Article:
To echo the words of a song we sang at the end of the evening, “Your grace is enough.” I have to call upon God’s grace, and rely upon it, rather than my own efforts. His grace is what will enable me to live my yes.
Please pray for me that I may be faithful in doing this.
Midway through a second consecutive day of helping fill in for a sick aide, I was having supper with Sr. Elaine (while Sr. Rebecca took her turn at the reception desk).
As I’ve been thinking ahead to my upcoming trip to the National Catholic Youth Conference in Indianapolis next week, I mentioned that I’d been tempted to put a note at the employee time clock.
It would state something like: “Sr. Christina will be out of town for several days and will not be available November 15 through 19. Please plan your emergencies accordingly.”
We both kind of laughed at the turn of phrase. There’s a reason I don’t have a job title anymore on my name badge. Like so many others here, I end up filling up in multiple departments.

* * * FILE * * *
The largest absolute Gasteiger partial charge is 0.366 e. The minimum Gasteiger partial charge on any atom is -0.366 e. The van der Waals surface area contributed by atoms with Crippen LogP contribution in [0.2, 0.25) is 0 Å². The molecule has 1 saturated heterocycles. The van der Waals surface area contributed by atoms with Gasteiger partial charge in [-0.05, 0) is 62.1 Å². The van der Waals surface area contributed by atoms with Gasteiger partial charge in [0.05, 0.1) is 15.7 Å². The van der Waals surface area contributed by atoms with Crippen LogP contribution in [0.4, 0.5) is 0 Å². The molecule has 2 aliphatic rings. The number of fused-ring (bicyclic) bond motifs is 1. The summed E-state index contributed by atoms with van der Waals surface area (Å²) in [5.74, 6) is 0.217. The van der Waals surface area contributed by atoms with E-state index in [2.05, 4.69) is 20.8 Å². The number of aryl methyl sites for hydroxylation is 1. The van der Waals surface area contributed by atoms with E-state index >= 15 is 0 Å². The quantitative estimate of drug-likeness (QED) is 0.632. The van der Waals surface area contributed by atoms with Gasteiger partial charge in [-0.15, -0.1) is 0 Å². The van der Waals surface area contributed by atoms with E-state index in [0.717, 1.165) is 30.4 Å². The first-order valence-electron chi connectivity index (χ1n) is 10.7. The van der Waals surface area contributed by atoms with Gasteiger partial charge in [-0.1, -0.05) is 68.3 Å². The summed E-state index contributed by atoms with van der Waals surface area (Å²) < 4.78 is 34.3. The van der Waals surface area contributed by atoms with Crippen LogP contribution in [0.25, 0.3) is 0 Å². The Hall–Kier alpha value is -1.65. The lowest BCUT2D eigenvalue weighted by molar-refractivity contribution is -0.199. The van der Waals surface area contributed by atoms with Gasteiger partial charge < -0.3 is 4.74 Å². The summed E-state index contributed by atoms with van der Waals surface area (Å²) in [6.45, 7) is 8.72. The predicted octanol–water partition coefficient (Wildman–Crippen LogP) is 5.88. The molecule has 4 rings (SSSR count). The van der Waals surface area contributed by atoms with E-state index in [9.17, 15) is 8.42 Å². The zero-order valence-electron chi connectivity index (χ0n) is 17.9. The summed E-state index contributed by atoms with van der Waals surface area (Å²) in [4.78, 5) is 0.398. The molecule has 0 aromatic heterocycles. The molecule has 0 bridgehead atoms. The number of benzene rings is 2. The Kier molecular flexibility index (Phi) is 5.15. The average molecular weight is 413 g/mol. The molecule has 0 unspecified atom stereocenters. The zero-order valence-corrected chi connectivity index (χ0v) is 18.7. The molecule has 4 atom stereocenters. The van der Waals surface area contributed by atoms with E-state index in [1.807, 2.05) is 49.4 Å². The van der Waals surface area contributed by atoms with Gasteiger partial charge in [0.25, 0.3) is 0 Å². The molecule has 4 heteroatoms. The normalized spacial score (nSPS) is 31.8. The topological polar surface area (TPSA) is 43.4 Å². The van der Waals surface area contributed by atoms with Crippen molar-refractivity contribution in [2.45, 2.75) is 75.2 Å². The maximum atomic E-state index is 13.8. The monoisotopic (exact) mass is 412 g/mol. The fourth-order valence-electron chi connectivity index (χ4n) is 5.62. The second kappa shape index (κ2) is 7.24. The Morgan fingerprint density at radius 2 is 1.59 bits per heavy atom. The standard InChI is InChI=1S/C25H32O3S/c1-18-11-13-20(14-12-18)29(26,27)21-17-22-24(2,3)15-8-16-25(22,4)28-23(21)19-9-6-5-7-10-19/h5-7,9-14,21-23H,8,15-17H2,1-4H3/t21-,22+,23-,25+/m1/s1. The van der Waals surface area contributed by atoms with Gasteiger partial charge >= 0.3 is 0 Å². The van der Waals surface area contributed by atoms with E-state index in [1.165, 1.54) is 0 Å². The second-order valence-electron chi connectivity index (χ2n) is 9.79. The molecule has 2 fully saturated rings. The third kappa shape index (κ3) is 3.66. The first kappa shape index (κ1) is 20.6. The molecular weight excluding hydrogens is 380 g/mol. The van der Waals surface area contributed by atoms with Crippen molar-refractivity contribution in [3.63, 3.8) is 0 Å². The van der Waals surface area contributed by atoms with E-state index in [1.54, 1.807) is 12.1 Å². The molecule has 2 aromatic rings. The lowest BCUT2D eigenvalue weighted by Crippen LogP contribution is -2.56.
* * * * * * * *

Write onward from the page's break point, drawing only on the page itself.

I am so grateful to those who pitched in to help with needed tasks, especially with laundry. (I don’t mind collecting, sorting colors, and running them through the machines, but reading name tags and sorting/delivering accordingly is challenging.)
As I look forward to my upcoming trip, I hope no other emergencies come up during that time. I’m not saying people couldn’t live without me, but I like to be able to help in such cases.
While other job responsibilities are all good, there is something I find especially rewarding about providing direct care for our residents.
Familiar words from Psalm 131 came to mind for me after Communion this morning: “As a child finds rest in its mother’s arms, even so, my soul.”
It came as a moment of quiet, restful peace which I really appreciated.
I have been so gifted these last couple of days. I have received such blessings and relief. A burdensome situation (of many months) seems to have been resolved. (Sometimes we don’t know what weight we are bearing until it is lifted.)
Also, we got a new oven so I can bake with “my ladies.” (a few of our residents thoroughly enjoy helping bake; I have been limited in doing this recently due to a dysfunctional oven.) I would have been happy with a used one – anything had to be better than what we had. (The new stove’s maiden voyage of a pot of rhubarb sauce was a success.)